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This review is taken from PN Review 238, Volume 44 Number 2, November - December 2017.

Cover of Selected Poems
Kevin GardnerRöntgen and Gutenberg

William Plomer, Selected Poems, ed. Neilson MacKay (Little Island Press) £14.99
In contrast with a prevailing activist poetics, William Plomer (1903–73) always cultivated a reserved and personal poetry: ‘Even now I keep / To a private path, as then I kept’ (‘A Radio Interview’). In response to global conflagration, he envisioned not carnage and despair but the endurance of ordinary life. Despite the spread of mechanistic social systems, he asserted the supremacy of love. Surrounded by modernist isolation, he infused the lyric with pastoral echoes. Individual alienation may have defined the twentieth century, but Plomer resisted the extremes of self-effacement and narcissism: throughout his poetry is a metaphysical affirmation of humanity and of the mysterious workings of the divine: ‘Everything sings / in snowy stillness, / in marble wonder, / in formal myth, / believed because / impossible’ (‘A Church in Bavaria’).

It is a hallmark of Plomer’s that in an age of extraordinary (and often frightening) technological development, he found poetry in such non-poetic materials. In ‘A Walk in Würzburg’, ambling where ‘Bombs broke the wigged Baroque’, the poet finds surprising resonance with Röntgen. Here the discoverer of the X-ray became the Gutenberg of his age: the man who ‘first saw right through the skin’, who could see without the violence of surgical exploration what was wrong with the patient. The poet must be just such a visionary: ‘We still need a ray / To coax the delicate wings from the commonplace husk / And detect why the horde we are destroys itself.’ Plomer’s poems strive for these optics.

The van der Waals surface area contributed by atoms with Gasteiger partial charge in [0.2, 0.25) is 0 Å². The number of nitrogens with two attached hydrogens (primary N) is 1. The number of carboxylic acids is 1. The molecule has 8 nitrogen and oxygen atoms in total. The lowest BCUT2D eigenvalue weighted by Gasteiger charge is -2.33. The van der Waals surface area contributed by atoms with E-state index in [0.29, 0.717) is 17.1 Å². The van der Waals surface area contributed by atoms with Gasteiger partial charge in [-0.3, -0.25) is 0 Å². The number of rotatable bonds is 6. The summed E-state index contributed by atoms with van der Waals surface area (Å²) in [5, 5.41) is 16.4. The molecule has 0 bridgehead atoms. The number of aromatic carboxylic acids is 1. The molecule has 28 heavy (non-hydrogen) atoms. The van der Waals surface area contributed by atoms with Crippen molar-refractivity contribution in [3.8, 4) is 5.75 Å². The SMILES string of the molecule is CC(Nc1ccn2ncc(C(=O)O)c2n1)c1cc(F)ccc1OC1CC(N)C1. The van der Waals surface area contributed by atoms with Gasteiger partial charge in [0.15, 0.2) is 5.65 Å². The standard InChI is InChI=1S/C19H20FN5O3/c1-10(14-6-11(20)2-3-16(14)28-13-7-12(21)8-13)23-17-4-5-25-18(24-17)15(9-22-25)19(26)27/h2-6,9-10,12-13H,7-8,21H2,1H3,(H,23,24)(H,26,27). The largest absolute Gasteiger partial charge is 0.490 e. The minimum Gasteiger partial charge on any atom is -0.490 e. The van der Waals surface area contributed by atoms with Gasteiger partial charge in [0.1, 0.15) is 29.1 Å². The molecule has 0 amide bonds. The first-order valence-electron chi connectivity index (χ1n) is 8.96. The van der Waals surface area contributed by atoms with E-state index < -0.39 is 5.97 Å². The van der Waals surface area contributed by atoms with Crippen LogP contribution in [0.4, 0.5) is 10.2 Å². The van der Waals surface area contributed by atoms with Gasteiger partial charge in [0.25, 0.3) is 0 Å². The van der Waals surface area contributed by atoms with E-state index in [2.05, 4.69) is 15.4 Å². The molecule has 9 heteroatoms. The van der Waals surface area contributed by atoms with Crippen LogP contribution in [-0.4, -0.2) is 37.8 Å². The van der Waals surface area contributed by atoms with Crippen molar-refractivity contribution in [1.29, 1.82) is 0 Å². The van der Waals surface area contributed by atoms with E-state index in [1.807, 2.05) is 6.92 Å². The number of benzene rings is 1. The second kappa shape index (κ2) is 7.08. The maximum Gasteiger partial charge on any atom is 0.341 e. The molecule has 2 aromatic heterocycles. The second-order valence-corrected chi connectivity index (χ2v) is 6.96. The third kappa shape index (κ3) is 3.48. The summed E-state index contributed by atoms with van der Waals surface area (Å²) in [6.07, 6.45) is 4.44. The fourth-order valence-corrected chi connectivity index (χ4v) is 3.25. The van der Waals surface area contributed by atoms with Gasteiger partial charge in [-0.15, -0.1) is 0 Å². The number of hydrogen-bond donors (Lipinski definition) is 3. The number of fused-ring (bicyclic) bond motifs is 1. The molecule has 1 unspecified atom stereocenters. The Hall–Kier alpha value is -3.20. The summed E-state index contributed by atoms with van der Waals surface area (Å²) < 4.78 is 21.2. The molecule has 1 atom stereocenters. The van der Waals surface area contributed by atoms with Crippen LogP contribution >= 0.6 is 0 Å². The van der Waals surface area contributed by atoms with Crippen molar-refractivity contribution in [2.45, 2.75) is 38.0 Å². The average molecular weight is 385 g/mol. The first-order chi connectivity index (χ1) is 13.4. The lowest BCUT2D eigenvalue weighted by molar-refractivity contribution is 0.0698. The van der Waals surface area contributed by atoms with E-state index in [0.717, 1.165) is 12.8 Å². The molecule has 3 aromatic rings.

‘Painted on Darkness’ – published here for the first time – is a neo-Platonic vision of ...


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